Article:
The answer isn’t as simple as you may think. In order to answer this question we must first understand the different types of bail bonds.
What is a cash bond?
A Cash Bond is a type of bond that must be paid in full to the court for the defendant to be released from jail.
For example, El Reno Bail Bonds cannot post bail for a defendant arrested in the city for municipal crimes. That is because El Reno municipal court does not accept other forms of bonds. If you are unable to pay the cash Bond in full then you must wait in jail until you see a judge. Then, the defendant may be released with a payment plan, sentenced to community service, or ordered to ‘sit out’ their fines with a credit per day.
Cash bonds posted to municipal courts are typically forfeited automatically and used to pay fines and court costs.
What is a property bond?
A Property bond is a form of collateral. This consists of a property owner pledging ownership of their real estate to the to guarantee the defendant appearance in court. Additionally, there are other fees involved with a property bond such as court costs and filing fees. This type of bond is uncommon and is typically only seen in rare cases where a person’s bail is set at $50,000 or higher.
If the Defendant fails to appear in court they will have forfeited their property. There are some exceptions to the property bond as governed by Oklahoma state law. The property can be held as collateral to ensure that the defendant has met his obligations to the court under certain conditions. This varies by state, however.
It is always best practice to consult with an attorney or bail bondsman before pledging any property or real estate to the court. You should know exactly what you are doing, and all the risks involved.
What is a Surety Bond?
A Surety bond is the type of bond used when hiring a professional such a Canadian County Bail Bonds company. This is the most common type of bond for a number of reasons that I will explain here.
The benefits to using a bail bonds company are the reason it is the method of bail that most people choose. For example, the cost of a surety bond is typically only 10% of the bond. Some companies charge only 5% down and will finance the rest of the premium with qualifying cosigners.
After hiring a professional bail agent, they will post the surety bond with the court. The licensed agent has funds in accounts that are pledged to the court in the event of a bond forfeiture, or if the defendant fails to appear in court.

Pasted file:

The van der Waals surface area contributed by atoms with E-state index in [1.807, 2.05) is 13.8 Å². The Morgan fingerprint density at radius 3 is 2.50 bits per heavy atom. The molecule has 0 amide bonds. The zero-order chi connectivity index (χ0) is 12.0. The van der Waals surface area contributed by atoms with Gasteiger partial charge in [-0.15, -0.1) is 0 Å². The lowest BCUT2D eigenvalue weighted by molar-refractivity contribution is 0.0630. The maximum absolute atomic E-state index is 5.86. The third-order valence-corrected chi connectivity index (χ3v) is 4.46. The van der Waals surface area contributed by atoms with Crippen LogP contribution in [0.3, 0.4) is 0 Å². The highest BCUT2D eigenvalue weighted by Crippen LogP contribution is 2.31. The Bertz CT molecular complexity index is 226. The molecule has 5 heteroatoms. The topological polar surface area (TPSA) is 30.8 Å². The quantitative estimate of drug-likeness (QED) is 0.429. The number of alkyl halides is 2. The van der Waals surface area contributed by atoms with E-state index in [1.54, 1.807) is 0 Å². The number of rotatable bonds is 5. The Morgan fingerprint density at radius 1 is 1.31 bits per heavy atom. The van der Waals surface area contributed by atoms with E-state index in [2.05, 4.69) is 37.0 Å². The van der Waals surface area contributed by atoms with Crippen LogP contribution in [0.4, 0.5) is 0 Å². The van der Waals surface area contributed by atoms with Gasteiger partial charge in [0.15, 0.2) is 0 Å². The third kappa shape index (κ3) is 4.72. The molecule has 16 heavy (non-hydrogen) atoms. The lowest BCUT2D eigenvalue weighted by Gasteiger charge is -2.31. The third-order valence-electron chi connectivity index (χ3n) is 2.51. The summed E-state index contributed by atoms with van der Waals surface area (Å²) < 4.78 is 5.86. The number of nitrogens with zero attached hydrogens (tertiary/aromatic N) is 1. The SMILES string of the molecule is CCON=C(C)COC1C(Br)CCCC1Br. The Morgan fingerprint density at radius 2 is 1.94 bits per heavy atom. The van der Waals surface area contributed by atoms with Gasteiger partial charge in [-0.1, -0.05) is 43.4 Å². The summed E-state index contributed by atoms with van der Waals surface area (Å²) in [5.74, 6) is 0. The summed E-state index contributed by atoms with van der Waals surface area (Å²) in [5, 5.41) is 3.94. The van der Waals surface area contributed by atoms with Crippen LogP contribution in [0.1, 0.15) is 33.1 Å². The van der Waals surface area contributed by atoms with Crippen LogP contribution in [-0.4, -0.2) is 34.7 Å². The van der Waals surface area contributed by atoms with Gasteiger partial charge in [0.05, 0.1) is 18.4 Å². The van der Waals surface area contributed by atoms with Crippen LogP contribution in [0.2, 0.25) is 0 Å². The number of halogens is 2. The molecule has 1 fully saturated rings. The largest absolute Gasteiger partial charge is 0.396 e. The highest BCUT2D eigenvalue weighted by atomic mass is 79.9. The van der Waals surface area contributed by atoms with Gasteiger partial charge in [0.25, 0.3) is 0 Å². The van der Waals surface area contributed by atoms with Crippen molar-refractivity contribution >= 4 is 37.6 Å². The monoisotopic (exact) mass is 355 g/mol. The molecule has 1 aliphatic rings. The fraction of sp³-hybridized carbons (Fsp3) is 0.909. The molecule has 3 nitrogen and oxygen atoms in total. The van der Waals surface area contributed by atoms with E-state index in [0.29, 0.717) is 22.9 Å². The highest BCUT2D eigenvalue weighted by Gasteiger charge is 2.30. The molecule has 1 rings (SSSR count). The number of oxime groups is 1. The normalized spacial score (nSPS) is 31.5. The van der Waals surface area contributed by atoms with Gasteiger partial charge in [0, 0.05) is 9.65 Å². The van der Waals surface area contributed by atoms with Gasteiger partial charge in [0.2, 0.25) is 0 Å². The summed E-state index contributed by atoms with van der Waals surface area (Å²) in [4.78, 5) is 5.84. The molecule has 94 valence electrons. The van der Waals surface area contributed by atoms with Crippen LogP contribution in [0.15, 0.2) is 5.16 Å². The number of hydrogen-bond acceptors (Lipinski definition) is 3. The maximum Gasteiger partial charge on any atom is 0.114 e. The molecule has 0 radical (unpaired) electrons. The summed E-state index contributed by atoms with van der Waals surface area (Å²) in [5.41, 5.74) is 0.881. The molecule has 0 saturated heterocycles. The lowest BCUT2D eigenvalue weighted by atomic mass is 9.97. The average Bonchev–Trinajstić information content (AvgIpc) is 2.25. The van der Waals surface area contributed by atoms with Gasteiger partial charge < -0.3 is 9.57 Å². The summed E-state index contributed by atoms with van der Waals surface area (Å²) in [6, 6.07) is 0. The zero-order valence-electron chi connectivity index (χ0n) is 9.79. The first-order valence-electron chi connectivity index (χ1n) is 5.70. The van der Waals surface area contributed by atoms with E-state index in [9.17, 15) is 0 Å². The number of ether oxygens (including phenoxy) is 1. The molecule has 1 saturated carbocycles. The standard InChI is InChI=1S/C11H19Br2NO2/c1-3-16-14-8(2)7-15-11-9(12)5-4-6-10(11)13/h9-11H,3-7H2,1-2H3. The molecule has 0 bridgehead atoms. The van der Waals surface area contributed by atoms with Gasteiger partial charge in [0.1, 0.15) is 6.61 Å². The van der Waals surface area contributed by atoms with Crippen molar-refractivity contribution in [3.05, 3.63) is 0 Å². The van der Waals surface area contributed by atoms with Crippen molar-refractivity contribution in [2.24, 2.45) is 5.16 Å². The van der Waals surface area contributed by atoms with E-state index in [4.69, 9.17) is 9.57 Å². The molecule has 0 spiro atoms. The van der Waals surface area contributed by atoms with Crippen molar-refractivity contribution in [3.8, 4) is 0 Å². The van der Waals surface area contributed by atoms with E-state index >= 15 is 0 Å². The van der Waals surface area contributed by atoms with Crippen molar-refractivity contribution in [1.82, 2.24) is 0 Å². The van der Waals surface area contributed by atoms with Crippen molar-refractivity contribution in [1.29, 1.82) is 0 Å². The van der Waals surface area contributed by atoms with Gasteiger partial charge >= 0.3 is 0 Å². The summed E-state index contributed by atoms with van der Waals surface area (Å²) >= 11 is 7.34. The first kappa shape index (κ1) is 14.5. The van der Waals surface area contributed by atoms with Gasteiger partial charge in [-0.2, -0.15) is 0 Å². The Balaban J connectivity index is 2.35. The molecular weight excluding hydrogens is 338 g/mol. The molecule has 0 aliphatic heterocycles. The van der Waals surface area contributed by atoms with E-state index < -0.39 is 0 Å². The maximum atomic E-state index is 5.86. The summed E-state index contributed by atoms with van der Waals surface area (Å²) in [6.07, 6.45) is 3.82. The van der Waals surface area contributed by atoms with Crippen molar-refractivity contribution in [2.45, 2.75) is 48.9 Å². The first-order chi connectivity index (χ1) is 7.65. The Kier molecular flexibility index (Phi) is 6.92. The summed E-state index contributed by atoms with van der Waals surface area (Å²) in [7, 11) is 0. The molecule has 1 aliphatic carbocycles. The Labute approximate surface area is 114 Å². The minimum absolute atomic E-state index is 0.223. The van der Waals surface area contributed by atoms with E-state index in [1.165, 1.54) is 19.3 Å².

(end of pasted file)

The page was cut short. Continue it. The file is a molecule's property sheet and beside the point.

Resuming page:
It is important to note that any cosigners on the bond are also obligated to pay the full amount, or any incurred cost resulting from a bond forfeiture.
While premium paid to a bond company is non-refundable, any collateral used cannot be seized by the court to cover additional expenses. As a trusted and licensed agent, the bondsman is given ample time to rectify any forfeiture situation before the total bail has to be paid and they even have the authority to hunt down the fleeing fugitive and return them to court.
This is yet another benefit of using a bonds man as they are experts at solving failure to appear problems which saves the defendant’s cosigner lots of money and headache in the long run.
A Surety bond or property bond becomes exonerated when the defendant enters a plea or if the case is dismissed. This means that the bondsman and obligor are no longer responsible for the defendant.
What is a own recognizance bond, or O.R. bond?
An O.R. bond is a type of bond that courts use when releasing a defendant without the requirement os some form of collateral or surety. This means that a defendant is released solely on their signature or promise to appear in court.
A dollar value is commonly set with an O.R. Bond which defines the financial liability to the court should the defendant fail to appear and not return to court.
O.R. Bonds, while their use does carry by jurisdiction, is typically only used for defendants who have serious medical issues or are first-time offenders with no history of non-violent crimes.
As you may guess, there is a substantially high rate of defendants who fail to appear in court after being released on O.R. bonds, despite the country’s effort to push criminal justice reform and release all non-violent offenders on their own recognizance.